Longtime GOP presidential adviser not picking favorite in 2012 nomination race
Ravell Call, Deseret News
SALT LAKE CITY — Former Secretary of State James Baker, the leader of three GOP presidents' campaigns for the White House, said Monday he'll support whoever becomes the party's 2012 presidential nominee.
"I like anybody we nominate," Baker said. "We've got a number of good candidates out there. I'm not going to participate in the primary. I haven't' participated in a primary since I stopped running campaigns."
Baker, the keynote speaker at Sen. Orrin Hatch's annual conference for seniors held Monday at the Little America Hotel, told reporters Mitt Romney "has excellent private sector business credentials. He has run a business. He's been out there in the private sector."
He also offered some praise for the other Republican in the presidential race with Utah ties, former Gov. Jon Huntsman Jr.
"I like Gov. Huntsman very much," Baker said. "He worked for us, for me, when I was chief of staff" to then-President Ronald Reagan. Huntsman was a staff assistant.
"He did, as I understand it, a fine job as governor of Utah. I think he is — I know he is — a fine individual," Baker said of Huntsman.
Baker, a Houston native, brought up another candidate, Texas Gov. Rick Perry. After a late start, Perry is now leading the longtime frontrunner, Romney, in some polls.
"There are other candidates out there. My home state governor, Perry from Texas, is running," he said. "There will undoubtedly be other candidates. I'm going to support the Republican nominee for president."
Baker, who served key roles in three GOP administrations between 1975 and 1993, declined to say whether he believes the party's eventual nominee will be backed by the conservative tea party movement or be more moderate.
"I'm not one who thinks the tea party is a problem for the Republican Party as long as a they don't become a third party," he said. "I think they give the Republican Party energy and enthusiasm, as long as they support the Republican nominee."
He said if Reagan were still alive, "he'd probably be out there leading the charge" for the tea party. The "Gipper," Baker said, believed the country was overspending.
The man who ran a total of five presidential campaigns for Reagan and for former Presidents Gerald Ford and George H.W. Bush said he believes the GOP can retake the White House next year.
"It's very important that we change the direction of this country. We are in really bad shape," Baker said. "I think we have an extraordinarily good shot at the White House. The president's approval ratings are sliding."
But, he said President Barack Obama is a good campaigner who will be able to significantly outspend the Republican Party's pick for president with an unprecedented $1 billion warchest.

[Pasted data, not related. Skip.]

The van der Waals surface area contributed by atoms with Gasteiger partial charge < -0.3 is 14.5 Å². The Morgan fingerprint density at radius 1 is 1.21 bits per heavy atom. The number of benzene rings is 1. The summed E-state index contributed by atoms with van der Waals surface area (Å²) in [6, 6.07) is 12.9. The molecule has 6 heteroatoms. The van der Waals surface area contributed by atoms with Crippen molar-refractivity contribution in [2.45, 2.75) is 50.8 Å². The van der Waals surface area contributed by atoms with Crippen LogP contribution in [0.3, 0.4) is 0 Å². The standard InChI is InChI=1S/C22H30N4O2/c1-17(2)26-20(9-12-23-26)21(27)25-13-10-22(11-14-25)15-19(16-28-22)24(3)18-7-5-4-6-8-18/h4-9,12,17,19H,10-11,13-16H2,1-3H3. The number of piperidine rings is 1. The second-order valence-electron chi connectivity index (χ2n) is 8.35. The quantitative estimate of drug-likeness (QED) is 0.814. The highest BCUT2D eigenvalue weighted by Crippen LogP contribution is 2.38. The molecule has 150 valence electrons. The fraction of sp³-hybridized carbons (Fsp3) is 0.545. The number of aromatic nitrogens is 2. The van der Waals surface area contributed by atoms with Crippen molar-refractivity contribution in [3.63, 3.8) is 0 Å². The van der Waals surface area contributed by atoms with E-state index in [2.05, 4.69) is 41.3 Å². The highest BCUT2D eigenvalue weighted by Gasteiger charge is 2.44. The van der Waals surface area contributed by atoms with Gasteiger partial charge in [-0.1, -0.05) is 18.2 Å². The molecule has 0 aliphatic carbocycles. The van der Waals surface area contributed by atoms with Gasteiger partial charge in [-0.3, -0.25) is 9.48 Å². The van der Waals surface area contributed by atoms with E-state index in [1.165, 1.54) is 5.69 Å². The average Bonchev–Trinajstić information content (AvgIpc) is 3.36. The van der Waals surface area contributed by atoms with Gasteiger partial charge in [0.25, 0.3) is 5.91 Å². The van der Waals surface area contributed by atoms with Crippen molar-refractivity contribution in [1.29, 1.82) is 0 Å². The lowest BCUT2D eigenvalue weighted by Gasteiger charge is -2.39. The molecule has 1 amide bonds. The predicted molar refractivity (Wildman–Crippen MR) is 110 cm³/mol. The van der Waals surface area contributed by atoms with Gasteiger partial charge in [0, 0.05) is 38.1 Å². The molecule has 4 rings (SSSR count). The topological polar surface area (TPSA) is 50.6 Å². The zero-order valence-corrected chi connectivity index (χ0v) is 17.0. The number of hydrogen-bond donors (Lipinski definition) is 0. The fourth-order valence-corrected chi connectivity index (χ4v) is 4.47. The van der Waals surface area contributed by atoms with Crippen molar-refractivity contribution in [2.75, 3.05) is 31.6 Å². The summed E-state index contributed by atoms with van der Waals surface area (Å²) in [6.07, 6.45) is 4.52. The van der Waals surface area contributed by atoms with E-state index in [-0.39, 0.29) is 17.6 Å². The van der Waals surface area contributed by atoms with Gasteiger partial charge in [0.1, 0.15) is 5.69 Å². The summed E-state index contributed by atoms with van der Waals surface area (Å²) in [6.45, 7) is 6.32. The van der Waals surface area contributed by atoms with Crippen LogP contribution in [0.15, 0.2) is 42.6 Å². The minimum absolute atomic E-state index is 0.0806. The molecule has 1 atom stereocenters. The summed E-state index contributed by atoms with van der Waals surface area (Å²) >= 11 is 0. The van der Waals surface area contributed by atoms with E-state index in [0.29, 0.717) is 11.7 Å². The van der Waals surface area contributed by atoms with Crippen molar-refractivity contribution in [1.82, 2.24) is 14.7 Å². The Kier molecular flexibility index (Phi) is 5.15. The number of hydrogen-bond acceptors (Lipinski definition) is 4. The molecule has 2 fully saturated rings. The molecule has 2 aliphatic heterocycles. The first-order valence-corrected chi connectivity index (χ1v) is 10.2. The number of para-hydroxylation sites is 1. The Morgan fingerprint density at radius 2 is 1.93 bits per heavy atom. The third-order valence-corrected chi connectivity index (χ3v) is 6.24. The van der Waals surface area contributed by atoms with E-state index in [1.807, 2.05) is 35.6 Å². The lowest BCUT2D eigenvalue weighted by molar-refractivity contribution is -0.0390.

Baker repeatedly urged the hundreds of Utah seniors gathered for the conference to re-elect Hatch to a seventh term in the U.S. Senate, calling Hatch "one of the Republican Party's finest statesmen" and one of Reagan's most loyal supporters.
With both the White House and the control of the U.S. Senate up for grabs in 2012, Baker told the elderly crowd the upcoming election "may be the most important one in our lifetime."
During his speech, Baker told the audience the country must "diffuse the ticking debt bomb" that threatens the nation.
He said that means reforming entitlement programs, possibility raising the age for Social Security and phasing in changes to Medicare, so today's older Americans would not be affected.
"We are in fact today totally broke," Baker told the audience. But he also said he believes talk of America being in decline "is exaggerated" because it is still the most powerful country in the world.
The former secretary of state under the first President Bush also said China is not the threat that some see. China cannot maintain its current fast-paced economic growth, Baker said, and its military is "far, far behind us."
America's foreign policy, he said, needs to limit the nation's involvement in what he called "wars of choice" because those waste resources and erode support for needed military activities.
It may take until after the next election to begin tackling some of nation's problems, Baker acknowledged. "Washington has become a place where some consider compromise a dirty word," he said. "It's not. It's the way you get things done."
Dean Larsen, one of the attendees at the "New Visions on Aging" conference, said it's that friction that bothers him. "What does cause anxiety is all this craziness in Washington, with all of this excess spending," Larson said.
Contributing: Richard Piatt
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